Dow falls nearly 70 points despite strong GDP report, posts 3-day losing streak

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A trader makes a bubble with a chewing gum ahead of the closing bell on the floor of the New York Stock Exchange (NYSE) on January 29, 2019 in New York City.

Johannes Eisele | AFP | Getty Images

A trader makes a bubble with a chewing gum ahead of the closing bell on the floor of the New York Stock Exchange (NYSE) on January 29, 2019 in New York City.

U.S. and North Korean officials failed to agree on steps toward North Korea taking down its nuclear armament. Earlier, Trump and Kim — seated together at a conference table — appeared confident about the prospect of improving diplomatic relations.

The iShares MSCI South Korea ETF (EWY), which tracks South Korean shares, fell 1.9 percent. Investors were closely watching the summit as it could potentially impact trade negotiations between China and the U.S.

White House economic advisor Larry Kudlow told CNBC on Thursday both the U.S. and China are making “fantastic” progress in their negotiations. “I think we’re headed for a remarkable, historic deal.”

Treasury Secretary Steven Mnuchin said in a separate CNBC interview: “We have made a lot of progress,” but added that a deal “is not yet done.”

Their comments come after U.S. Trade Representative Robert Lighthizer testified in front of House members that China needed to do more than just buy more U.S. goods for the two countries to strike a permanent trade deal. But Lighthizer said after the testimony, according to The Wall Street Journal, that formal steps would be taken to abandon plans of raising tariffs on Chinese goods.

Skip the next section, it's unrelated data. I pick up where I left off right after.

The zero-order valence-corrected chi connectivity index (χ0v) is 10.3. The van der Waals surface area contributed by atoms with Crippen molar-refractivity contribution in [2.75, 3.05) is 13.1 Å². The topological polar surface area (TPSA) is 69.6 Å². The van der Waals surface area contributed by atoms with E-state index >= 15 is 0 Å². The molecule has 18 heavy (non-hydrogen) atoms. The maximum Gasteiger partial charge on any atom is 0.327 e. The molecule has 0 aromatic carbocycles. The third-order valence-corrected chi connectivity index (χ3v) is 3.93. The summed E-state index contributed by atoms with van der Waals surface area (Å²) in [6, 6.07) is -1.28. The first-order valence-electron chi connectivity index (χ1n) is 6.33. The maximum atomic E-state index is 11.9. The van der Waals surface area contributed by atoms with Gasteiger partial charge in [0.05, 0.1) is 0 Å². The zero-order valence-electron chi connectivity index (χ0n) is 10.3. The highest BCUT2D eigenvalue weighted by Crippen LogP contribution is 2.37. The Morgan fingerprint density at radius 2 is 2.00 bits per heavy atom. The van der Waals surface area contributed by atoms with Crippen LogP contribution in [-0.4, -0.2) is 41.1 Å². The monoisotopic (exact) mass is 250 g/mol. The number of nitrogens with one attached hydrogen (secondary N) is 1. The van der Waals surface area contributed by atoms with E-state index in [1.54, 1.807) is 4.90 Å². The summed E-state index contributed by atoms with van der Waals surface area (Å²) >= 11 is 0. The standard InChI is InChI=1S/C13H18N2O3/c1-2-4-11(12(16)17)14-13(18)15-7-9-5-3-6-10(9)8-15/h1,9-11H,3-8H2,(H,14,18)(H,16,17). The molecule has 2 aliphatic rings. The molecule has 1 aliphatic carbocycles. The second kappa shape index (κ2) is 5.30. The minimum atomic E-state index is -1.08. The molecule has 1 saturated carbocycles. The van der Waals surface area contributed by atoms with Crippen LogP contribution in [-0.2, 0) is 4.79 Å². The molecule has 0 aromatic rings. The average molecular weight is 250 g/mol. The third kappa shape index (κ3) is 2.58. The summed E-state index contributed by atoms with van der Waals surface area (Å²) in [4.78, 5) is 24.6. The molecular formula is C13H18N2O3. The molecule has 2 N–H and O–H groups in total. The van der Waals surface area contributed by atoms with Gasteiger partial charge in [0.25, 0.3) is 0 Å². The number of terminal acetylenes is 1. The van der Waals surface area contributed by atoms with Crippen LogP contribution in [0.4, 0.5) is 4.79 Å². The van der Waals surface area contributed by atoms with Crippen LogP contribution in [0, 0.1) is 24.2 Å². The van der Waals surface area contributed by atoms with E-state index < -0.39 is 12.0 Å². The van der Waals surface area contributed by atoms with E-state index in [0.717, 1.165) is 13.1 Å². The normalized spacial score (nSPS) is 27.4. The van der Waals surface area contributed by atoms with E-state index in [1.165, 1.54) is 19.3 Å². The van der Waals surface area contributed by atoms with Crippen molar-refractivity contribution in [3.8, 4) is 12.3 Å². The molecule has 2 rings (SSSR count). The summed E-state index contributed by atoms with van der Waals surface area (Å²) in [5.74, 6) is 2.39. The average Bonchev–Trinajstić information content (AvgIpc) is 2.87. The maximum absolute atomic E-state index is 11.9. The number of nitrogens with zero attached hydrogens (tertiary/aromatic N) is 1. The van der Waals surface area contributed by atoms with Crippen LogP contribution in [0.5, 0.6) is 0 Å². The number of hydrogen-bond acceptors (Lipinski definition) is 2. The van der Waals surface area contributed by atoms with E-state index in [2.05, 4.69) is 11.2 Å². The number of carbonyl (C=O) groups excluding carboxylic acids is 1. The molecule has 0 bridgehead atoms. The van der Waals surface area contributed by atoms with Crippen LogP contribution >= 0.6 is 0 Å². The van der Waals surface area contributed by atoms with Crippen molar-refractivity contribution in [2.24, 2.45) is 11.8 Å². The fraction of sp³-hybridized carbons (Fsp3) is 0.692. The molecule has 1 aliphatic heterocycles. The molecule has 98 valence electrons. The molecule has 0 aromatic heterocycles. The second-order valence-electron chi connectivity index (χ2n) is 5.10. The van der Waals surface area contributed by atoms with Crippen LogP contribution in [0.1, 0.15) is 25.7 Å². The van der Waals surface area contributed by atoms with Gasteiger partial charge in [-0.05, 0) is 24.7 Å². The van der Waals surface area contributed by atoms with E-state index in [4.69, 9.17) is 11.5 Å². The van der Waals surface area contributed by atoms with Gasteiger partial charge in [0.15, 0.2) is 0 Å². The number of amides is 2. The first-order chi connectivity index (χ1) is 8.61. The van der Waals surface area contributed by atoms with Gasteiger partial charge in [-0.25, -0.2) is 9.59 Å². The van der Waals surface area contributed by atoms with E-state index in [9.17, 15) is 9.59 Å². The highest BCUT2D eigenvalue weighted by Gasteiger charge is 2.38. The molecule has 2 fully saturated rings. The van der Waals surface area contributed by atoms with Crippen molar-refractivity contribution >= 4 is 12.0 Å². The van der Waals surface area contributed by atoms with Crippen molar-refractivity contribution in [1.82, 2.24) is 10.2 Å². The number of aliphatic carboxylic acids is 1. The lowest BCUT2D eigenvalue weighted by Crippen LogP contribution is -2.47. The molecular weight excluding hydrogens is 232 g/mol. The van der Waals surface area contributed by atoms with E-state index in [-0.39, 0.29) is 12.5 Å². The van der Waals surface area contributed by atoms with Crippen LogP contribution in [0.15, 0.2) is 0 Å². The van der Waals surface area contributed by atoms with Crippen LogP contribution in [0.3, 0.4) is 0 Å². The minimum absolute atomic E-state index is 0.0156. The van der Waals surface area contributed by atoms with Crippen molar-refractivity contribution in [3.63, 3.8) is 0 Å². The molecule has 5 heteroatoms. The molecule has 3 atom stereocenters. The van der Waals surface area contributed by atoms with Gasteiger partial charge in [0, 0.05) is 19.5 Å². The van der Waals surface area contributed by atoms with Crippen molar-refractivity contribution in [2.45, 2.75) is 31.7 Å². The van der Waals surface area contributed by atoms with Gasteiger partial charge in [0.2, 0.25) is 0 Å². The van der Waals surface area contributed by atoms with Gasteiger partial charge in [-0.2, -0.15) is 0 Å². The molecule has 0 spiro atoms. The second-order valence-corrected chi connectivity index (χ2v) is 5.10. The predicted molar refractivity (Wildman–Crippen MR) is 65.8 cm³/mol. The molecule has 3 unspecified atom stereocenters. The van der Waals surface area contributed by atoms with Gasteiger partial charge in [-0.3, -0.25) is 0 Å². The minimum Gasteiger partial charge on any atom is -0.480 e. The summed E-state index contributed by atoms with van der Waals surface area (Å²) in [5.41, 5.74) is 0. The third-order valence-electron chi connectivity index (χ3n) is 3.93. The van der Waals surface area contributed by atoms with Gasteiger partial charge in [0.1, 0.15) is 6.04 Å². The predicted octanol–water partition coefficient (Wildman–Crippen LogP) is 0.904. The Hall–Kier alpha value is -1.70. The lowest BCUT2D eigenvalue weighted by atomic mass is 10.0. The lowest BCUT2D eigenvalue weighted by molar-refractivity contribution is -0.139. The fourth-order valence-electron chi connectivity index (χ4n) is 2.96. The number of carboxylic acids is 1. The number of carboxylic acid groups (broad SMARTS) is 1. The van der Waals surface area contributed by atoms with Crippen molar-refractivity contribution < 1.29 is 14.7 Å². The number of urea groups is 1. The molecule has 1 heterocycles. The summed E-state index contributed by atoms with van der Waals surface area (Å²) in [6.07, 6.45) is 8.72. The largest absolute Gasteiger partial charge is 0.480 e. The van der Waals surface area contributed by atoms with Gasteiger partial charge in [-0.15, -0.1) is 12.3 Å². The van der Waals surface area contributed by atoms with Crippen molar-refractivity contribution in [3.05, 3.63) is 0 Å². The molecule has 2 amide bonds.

Stocks are off to a hot start for 2019 as worries over U.S.-China trade relations and fears of tighter monetary policy have decreased. The Dow and S&P 500 are both up more than 11 percent this year while the Nasdaq is up more than 13.5 percent.

Thomas Lee, founder and head of research at Fundstrat Global Advisors, said stocks should build on these gains this year.

“Investors will become increasingly bullish as we move through the year—hence, we expect “buy the dip” will support stocks,” Lee said in a note to clients. “As we have moved through the year, more investors are recognizing that downward revisions in ‘E’ matter much less than P/E.”

Shares of HP Inc. dropped 17.2 percent after the company posted quarterly revenue that missed expectations. HP Inc. also reported earnings per share that matched estimates.

WATCH: Trade deal or no deal, the U.S. and China are still fighting for global power

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